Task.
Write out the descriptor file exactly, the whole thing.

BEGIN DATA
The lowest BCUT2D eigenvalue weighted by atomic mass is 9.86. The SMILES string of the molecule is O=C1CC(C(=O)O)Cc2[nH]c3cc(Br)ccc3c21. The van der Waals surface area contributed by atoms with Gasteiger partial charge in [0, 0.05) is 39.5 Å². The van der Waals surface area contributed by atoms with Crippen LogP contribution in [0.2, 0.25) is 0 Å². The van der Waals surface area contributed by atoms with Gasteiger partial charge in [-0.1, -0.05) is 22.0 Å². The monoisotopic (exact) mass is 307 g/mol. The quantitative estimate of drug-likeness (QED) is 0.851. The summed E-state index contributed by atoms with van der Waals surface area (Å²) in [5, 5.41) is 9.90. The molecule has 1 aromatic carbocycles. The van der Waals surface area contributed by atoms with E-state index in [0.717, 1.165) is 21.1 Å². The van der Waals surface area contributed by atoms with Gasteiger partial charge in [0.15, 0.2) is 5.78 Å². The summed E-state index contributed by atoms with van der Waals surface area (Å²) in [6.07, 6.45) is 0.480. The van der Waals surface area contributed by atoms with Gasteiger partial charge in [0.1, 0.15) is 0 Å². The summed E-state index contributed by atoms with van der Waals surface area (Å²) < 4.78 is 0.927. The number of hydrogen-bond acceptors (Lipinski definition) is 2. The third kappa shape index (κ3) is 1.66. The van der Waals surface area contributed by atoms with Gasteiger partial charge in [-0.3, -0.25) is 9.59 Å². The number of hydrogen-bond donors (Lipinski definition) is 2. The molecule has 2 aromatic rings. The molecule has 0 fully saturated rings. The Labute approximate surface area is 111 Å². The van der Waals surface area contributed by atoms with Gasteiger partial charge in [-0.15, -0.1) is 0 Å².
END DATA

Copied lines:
The lowest BCUT2D eigenvalue weighted by atomic mass is 9.86. The SMILES string of the molecule is O=C1CC(C(=O)O)Cc2[nH]c3cc(Br)ccc3c21. The van der Waals surface area contributed by atoms with Gasteiger partial charge in [0, 0.05) is 39.5 Å². The van der Waals surface area contributed by atoms with Crippen LogP contribution in [0.2, 0.25) is 0 Å². The van der Waals surface area contributed by atoms with Gasteiger partial charge in [-0.1, -0.05) is 22.0 Å². The monoisotopic (exact) mass is 307 g/mol. The quantitative estimate of drug-likeness (QED) is 0.851. The summed E-state index contributed by atoms with van der Waals surface area (Å²) in [5, 5.41) is 9.90. The molecule has 1 aromatic carbocycles. The van der Waals surface area contributed by atoms with E-state index in [0.717, 1.165) is 21.1 Å². The van der Waals surface area contributed by atoms with Gasteiger partial charge in [0.15, 0.2) is 5.78 Å². The summed E-state index contributed by atoms with van der Waals surface area (Å²) in [6.07, 6.45) is 0.480. The van der Waals surface area contributed by atoms with Gasteiger partial charge in [0.1, 0.15) is 0 Å². The summed E-state index contributed by atoms with van der Waals surface area (Å²) < 4.78 is 0.927. The number of hydrogen-bond acceptors (Lipinski definition) is 2. The third kappa shape index (κ3) is 1.66. The van der Waals surface area contributed by atoms with Gasteiger partial charge in [-0.3, -0.25) is 9.59 Å². The number of hydrogen-bond donors (Lipinski definition) is 2. The molecule has 2 aromatic rings. The molecule has 0 fully saturated rings. The Labute approximate surface area is 111 Å². The van der Waals surface area contributed by atoms with Gasteiger partial charge in [-0.15, -0.1) is 0 Å².